Let’s begin our discussion on oral health care with good news: As of 2011, third graders in Maine have the second lowest rate of untreated tooth decay in the nation, according to state data submitted to the Centers for Disease Control and Prevention.
The benchmark of oral health access is the rate of untreated tooth decay. It is how the oral health care community measures the success of dental programs and the efficiency of the dental delivery system.
Maine’s rate of 14.6 percent is lower than New Zealand, a country chosen by outside groups as the one to emulate. A decade ago, 20 percent of Maine’s third graders had untreated tooth decay. The decrease indicates that access to proper care continues to improve.
Even more good news: The Pew Center on the States, which analyzes children’s dental health programs and services in all 50 states, awarded Maine “A” grades in its 2011 and 2012 reports. Maine is one of only two states to receive the highest mark from Pew for the past two years.
While we are pleased with this progress, Maine dentists believe even more should and could be done so that greater numbers of Maine children and adults have access to quality dental care.
That’s why so many of us showed up to oppose a bill being considered by the Maine Legislature that would add one more provider type to a list that is already longer than any other state.
What we need to do, instead, is get Maine people to dentists and reduce overall disease levels through prevention.
Swirling around the bill, backed by Pew, is a lot of misinformation that demands clarification.
A recent report by Medical Care Development, being touted by proponents of the bill, included incomplete data that has led to inaccurate conclusions.
A major flaw of the MCD report was in defining dental safety net providers, those who tend to the oral health of MaineCare patients. It is standard practice to include dentists who are Medicaid providers as part of the state’s safety net.
Yet, hundreds of dentists who treat MaineCare patients were excluded. This is particularly troubling, since dentists provide the majority of care to Medicaid-enrolled patients.
Another point not included in any discussion on access is approximately $4.5 million in free and reduced care dentists across the state provide annually.
The MCD report also confuses definitions of “rural” drawn from two different federal agencies. If the data had been compared properly, the results would indicate that Maine is considered 25 percent rural by the U.S. Department of Agriculture’s Economic Research Service.
Under the USDA definition, we find that 25 percent of Maine dentists practice in small towns with at least 2,500 people (11.7 percent) and in communities with fewer than 2,500 people (13.5 percent).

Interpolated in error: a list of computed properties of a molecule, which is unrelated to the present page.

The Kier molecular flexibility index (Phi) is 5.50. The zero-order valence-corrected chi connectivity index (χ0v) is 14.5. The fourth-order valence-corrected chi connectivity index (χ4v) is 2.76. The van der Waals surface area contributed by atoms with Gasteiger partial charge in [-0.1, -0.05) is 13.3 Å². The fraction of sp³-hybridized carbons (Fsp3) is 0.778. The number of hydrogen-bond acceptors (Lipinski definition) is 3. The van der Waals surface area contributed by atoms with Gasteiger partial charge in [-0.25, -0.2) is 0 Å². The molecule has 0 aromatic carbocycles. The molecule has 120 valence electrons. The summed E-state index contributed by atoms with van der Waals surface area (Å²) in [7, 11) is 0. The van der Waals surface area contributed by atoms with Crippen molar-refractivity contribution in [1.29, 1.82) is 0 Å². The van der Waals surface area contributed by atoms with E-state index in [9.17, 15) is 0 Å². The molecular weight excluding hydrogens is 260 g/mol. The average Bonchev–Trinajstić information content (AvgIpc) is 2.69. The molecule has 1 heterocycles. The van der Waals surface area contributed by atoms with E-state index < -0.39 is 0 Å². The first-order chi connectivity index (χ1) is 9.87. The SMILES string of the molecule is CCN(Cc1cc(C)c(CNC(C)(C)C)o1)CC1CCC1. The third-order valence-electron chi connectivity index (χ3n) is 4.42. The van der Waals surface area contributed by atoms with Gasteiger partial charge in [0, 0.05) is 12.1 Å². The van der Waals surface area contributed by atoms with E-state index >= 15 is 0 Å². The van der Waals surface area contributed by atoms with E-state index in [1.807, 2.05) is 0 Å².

Independent practice dental hygienists (IPDH), a category included in the safety net, were established in 2009 to address the issue of access to dental care in rural Maine. The Maine Board of Dental Examiners reports that only 17 IPDHs have registered their practices in Maine and work out of 21 practice sites. Only two practice sites are located in a town defined as being “rural.”
The MCD report does not include a comprehensive discussion of pediatric dentistry in Maine. Since 2003, Maine has seen a 300 percent increase in the number of pediatric dentists. Each can care for thousands of children in a year. All 15 pediatric dentists in Maine are accepting new patients, and all but one accept MaineCare.
Further, a federally funded residency program in pediatric dentistry, located in Bangor, will graduate its first students this June. One will be practicing in Presque Isle, offering children in Aroostook County advanced pediatric dental services.
Another topic worthy of discussion, but omitted from the MCD report, is the impact of the University of New England’s College of Dental Medicine. The students entering this fall already include a number from Maine.
In their fourth year, student externs will provide services in communities across the state under the direct supervision of adjunct faculty. Because these externs will not be compensated for their work, clinics and practices will be able to open their doors wider than ever to patients in need.
Maine dentists will continue to focus on programs that increase access to quality dental care for all Maine people. We will continue our efforts to provide more education and prevention. And, we will continue to undertake initiatives to get more Maine children and adults into dental offices and clinics. We’re doing it now.
Dr. Jonathan Shenkin is a pediatric dentist in Augusta and on faculty in Health Policy, Health Services Research and Pediatric Dentistry at the Boston University School of Dental Medicine.